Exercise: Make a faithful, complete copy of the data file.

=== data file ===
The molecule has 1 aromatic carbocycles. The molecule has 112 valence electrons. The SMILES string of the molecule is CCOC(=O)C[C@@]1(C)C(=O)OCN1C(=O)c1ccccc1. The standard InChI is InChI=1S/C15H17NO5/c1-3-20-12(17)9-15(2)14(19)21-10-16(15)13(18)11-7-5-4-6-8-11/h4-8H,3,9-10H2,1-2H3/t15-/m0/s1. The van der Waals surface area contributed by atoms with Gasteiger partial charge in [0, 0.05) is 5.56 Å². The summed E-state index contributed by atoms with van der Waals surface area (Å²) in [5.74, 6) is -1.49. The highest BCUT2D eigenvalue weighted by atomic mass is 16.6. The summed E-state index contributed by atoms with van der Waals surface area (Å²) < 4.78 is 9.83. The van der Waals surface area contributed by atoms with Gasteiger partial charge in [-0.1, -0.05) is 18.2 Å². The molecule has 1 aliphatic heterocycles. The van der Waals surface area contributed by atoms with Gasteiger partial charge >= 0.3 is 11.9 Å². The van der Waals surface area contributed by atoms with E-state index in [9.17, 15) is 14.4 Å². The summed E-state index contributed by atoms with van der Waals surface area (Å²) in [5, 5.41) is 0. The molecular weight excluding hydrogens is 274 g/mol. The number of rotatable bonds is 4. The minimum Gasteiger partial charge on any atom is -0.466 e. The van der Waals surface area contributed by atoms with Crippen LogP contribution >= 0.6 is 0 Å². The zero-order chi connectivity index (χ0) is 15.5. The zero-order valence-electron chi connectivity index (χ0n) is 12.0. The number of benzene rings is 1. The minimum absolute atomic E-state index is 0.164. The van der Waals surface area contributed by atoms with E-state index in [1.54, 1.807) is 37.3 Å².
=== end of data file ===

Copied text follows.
The molecule has 1 aromatic carbocycles. The molecule has 112 valence electrons. The SMILES string of the molecule is CCOC(=O)C[C@@]1(C)C(=O)OCN1C(=O)c1ccccc1. The standard InChI is InChI=1S/C15H17NO5/c1-3-20-12(17)9-15(2)14(19)21-10-16(15)13(18)11-7-5-4-6-8-11/h4-8H,3,9-10H2,1-2H3/t15-/m0/s1. The van der Waals surface area contributed by atoms with Gasteiger partial charge in [0, 0.05) is 5.56 Å². The summed E-state index contributed by atoms with van der Waals surface area (Å²) in [5.74, 6) is -1.49. The highest BCUT2D eigenvalue weighted by atomic mass is 16.6. The summed E-state index contributed by atoms with van der Waals surface area (Å²) < 4.78 is 9.83. The van der Waals surface area contributed by atoms with Gasteiger partial charge in [-0.1, -0.05) is 18.2 Å². The molecule has 1 aliphatic heterocycles. The van der Waals surface area contributed by atoms with Gasteiger partial charge >= 0.3 is 11.9 Å². The van der Waals surface area contributed by atoms with E-state index in [9.17, 15) is 14.4 Å². The summed E-state index contributed by atoms with van der Waals surface area (Å²) in [5, 5.41) is 0. The molecular weight excluding hydrogens is 274 g/mol. The number of rotatable bonds is 4. The minimum Gasteiger partial charge on any atom is -0.466 e. The van der Waals surface area contributed by atoms with Crippen LogP contribution >= 0.6 is 0 Å². The zero-order chi connectivity index (χ0) is 15.5. The zero-order valence-electron chi connectivity index (χ0n) is 12.0. The number of benzene rings is 1. The minimum absolute atomic E-state index is 0.164. The van der Waals surface area contributed by atoms with E-state index in [1.54, 1.807) is 37.3 Å².